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Chapter: Human Neuroanatomy(Fundamental and Clinical): Internal Structure of Brainstem

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Pons - Internal Structure of Brainstem

Section through the lower part of the pons, Section through the upper part of the pons.

The Pons

     Transverse sections through the lower and upper parts of the pons are illustrated in Figs. 11.5 and 11.7. Some features common to both these levels have been already considered (Fig. 6.7). The subdivision of the pons into dorsal and ventral parts and its relationship to the superior, middle and inferior cerebellar peduncles has been noted.



        We have seen that the ventral part of the pons contains: (a) the pontine nuclei, (b) vertically running corticospinal and corticopontine fibres, and (c) transversely running fibres arising in the pontine nuclei and projecting to the opposite half of the cerebellum through the middle cerebellar peduncle.


        The pontine nuclei (or nuclei pontis) receive corticopontine fibres from the frontal, temporal, parietal and occipital lobes of the cerebrum. Their efferents form the transverse fibres of the pons. We have seen that most of these fibres cross to the opposite side, but some may end ipsilaterally.

        The pontine nuclei also receive fibres from various other sources including the tectum (superior colliculus), the mamillary body, the lateral geniculate body, the nuclei gracilis and cuneatus, trigeminal nuclei, hypothalamus, cerebellar nuclei and reticular formation.


        It has been estimated that there are about twenty million neurons in pontine nuclei. Most of  them are glutaminergic About 5% are GABAergic and are inhibitory.


        The dorsal part of the pons is occupied,predominantly, by the reticular formation. Its posterior surface helps to form the floor of the fourth ventricle. This surface is lined by grey matter and is related to some cranial nerve nuclei. The dorsal part is bounded laterally by the inferior cerebellar peduncle in the lower part of the pons, and by the superior cerebellar peduncle in the upper part. The region adjoining the ventral part (of the pons) is occupied by important ascending tracts. The medial lemniscus occupies a transversely elongated oval area next to the middle line. Lateral to this are the trigeminal lemniscus and the spinal lemniscus (lateral spinothalamic tract). The fibres of the spinotectal tract run along with the spinal lemniscus, while those of the ventral spinothalamic tract lie within the medial lemniscus. Still more laterally, there is the lateral lemniscus. Ventral to these lemnisci there are conspicuous transversely running fibres that form the trapezoid body. The ventral spinocerebellar tract lies ventromedial to the inferior cerebellar peduncle in the lower part of the pons (Fig. 11.5). In the upper part of the pons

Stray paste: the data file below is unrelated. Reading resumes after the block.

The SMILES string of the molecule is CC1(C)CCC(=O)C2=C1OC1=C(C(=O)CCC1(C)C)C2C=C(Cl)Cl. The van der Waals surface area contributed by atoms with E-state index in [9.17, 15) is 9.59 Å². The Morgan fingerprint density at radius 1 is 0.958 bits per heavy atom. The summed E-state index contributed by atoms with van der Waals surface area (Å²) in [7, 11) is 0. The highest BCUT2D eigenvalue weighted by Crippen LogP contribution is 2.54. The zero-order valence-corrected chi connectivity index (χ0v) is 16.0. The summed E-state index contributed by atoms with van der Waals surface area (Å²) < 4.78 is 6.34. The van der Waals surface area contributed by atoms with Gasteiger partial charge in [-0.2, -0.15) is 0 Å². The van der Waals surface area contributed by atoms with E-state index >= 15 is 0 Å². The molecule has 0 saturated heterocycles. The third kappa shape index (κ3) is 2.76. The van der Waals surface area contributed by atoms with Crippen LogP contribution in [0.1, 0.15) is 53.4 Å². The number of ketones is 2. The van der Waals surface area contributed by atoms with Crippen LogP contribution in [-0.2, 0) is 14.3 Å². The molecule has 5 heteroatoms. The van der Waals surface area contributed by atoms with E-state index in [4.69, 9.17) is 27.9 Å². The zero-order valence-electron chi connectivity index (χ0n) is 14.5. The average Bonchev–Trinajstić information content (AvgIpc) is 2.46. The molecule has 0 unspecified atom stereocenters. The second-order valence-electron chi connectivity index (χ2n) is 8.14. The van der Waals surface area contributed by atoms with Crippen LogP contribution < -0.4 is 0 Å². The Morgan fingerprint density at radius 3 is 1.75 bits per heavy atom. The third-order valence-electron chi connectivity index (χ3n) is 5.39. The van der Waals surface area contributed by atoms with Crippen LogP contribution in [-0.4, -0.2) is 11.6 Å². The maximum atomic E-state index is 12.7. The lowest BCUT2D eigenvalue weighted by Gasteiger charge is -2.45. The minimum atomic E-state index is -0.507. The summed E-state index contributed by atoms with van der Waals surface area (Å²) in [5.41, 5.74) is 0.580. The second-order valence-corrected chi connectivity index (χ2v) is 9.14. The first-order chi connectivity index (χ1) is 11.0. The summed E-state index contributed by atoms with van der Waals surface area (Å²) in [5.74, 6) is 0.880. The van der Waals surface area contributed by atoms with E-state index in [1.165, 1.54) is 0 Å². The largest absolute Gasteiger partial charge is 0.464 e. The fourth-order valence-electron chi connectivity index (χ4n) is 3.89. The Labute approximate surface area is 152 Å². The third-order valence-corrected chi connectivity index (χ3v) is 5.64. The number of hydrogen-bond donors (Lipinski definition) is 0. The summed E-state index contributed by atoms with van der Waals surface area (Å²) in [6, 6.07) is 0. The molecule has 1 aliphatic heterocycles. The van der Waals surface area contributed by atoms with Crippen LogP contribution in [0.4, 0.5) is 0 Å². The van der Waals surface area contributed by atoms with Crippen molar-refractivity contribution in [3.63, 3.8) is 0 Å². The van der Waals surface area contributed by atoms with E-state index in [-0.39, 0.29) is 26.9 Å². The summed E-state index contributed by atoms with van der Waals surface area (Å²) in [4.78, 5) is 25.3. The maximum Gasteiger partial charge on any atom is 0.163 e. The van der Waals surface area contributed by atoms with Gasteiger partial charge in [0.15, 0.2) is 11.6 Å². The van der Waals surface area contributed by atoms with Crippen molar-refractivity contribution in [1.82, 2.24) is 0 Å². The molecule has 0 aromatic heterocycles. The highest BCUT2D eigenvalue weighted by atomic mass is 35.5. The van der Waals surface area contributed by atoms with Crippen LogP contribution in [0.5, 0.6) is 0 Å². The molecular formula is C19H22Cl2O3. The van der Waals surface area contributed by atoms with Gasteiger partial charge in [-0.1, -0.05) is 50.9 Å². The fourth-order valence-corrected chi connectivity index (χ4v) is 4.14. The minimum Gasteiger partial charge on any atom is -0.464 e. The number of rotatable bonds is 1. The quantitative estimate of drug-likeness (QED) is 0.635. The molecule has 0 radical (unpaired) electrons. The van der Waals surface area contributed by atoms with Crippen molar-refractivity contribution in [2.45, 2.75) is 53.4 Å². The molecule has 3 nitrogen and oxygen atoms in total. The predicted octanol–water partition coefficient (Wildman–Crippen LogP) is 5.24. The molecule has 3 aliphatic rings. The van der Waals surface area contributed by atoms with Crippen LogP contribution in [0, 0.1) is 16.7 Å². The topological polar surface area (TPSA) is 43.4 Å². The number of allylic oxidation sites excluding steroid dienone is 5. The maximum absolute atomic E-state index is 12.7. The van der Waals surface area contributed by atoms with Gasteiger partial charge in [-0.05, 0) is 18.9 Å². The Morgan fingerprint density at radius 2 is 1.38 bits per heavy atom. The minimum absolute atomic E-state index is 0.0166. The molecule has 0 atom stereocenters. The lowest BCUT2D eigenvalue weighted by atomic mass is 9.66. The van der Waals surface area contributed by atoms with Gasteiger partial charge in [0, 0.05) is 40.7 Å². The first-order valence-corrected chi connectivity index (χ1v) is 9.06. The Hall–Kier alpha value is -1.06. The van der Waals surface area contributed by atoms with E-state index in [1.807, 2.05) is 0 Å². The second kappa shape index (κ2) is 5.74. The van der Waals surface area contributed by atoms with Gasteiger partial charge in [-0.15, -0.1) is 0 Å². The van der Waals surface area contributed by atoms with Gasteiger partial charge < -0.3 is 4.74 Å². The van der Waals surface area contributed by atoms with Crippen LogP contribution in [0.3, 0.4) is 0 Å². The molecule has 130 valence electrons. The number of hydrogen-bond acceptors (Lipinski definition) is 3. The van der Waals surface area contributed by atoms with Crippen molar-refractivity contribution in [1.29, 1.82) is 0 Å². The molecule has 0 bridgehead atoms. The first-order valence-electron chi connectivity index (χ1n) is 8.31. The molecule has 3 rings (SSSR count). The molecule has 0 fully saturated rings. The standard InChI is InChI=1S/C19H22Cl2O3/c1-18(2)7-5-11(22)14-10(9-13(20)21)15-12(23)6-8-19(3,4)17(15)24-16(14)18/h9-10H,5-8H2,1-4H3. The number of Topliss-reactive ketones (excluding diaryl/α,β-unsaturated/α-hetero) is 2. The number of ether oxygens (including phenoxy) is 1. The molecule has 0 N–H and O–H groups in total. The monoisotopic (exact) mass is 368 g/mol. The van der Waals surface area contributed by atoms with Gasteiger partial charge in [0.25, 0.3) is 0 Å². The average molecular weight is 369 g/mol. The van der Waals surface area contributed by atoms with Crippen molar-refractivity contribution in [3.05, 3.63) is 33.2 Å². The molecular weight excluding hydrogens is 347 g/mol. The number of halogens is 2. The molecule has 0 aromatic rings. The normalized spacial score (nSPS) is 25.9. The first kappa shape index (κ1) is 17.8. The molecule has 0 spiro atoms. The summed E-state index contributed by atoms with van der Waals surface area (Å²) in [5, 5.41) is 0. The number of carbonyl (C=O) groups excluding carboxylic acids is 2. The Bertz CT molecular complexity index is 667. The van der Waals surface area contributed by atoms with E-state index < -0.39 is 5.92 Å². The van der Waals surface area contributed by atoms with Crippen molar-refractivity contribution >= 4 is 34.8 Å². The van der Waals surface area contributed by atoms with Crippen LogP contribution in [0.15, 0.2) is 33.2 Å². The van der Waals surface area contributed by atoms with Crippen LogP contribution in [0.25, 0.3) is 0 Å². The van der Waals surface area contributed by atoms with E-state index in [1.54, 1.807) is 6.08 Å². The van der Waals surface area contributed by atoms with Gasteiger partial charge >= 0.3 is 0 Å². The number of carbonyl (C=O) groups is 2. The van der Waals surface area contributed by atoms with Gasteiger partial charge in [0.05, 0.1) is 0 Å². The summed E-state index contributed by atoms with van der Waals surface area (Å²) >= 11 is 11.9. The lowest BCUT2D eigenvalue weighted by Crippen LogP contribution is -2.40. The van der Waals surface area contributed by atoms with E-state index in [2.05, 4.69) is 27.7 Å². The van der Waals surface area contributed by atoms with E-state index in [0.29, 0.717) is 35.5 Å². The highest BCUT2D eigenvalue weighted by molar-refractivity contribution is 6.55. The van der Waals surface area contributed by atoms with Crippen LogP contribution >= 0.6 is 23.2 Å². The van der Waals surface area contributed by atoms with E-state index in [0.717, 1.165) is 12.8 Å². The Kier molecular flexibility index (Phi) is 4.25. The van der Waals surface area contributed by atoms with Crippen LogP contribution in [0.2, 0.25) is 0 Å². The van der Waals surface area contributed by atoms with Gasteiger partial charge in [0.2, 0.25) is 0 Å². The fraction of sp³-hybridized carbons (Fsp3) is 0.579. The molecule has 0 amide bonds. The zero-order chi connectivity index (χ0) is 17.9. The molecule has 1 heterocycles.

it is seen within the superior cerebellar peduncle (Fig. 11.7). Descending tracts passing through the dorsal part of the pons are the tectospinal tract and the rubrospinal tract. The medial longitudinal fasciculus lies dorsally near the middle line.

        In the preceding paragraphs we have studied those features of the pons that are common to upper and lower levels. We will now consider those features that are different in the upper and lower parts.

Section through the lower part of the pons

       This secton (Fig. 11.5) shows two cranial nerve nuclei that are closely related to the floor of the fourth ventricle. These are the abducent nucleus lying medially and the vestibular nuclei that lie laterally. At a deeper level in the lateral part of the reticular formation two additional nuclei are seen. These are the spinal nucleus of the trigeminal nerve (along with its tract) lying laterally, and the facial nucleus lying medially. The dorsal and ventral cochlear nuclei lie dorsal and ventral, respectively, to the inferior cerebellar peduncle.

        The fibres arising from the facial nucleus follow an unusual course (Fig. 11.6). They first run backwards and medially to reach the lower pole of the abducent nucleus. They then ascend on the medial side of that nucleus. Here the fibres are closely related to the medial longitudinal fasciculus. Finally, the fibres of the facial nerve turn forwards and laterally passing above the upper pole of the abducent nucleus. As they pass forwards the fibres lie between the facial nucleus medially, and the spinal nucleus of the trigeminal nerve laterally . The abducent nucleus and the facial nerve fibres looping around it together form a surface elevation, the facial colliculus, in the floor of the fourth ventricle (Fig. 20.12).


        The vestibular nuclei occupy the vestibular area in the lateral part of the floor of the fourth ventricle. These nuclei are to be seen in the lower part of the pons and in the upper part of the medulla (Figs. 11.3, 11.5).



        Other masses of grey matter to be seen in the lower part of the pons are the superior olivarycomplex (made up of several nuclei) which lies dorsomedial to the lateral lemniscus, and the nucleiof the trapezoid body which consist of scattered cells lying within this body.

Section through the upper part of the pons

       At this level (Fig. 11.7) the dorsal part is bounded laterally by the superior cerebellar peduncles. Medial to each peduncle there is the main sensory nucleus of the trigeminal nerve, and further medially there is the motor nucleus of the same nerve. The superior olivary nucleus extends to this level, but is less prominent; while the lateral lemniscus forms a more conspicuous bundle. Some fibres of the trapezoid body can be seen ventral to the medial lemniscus.


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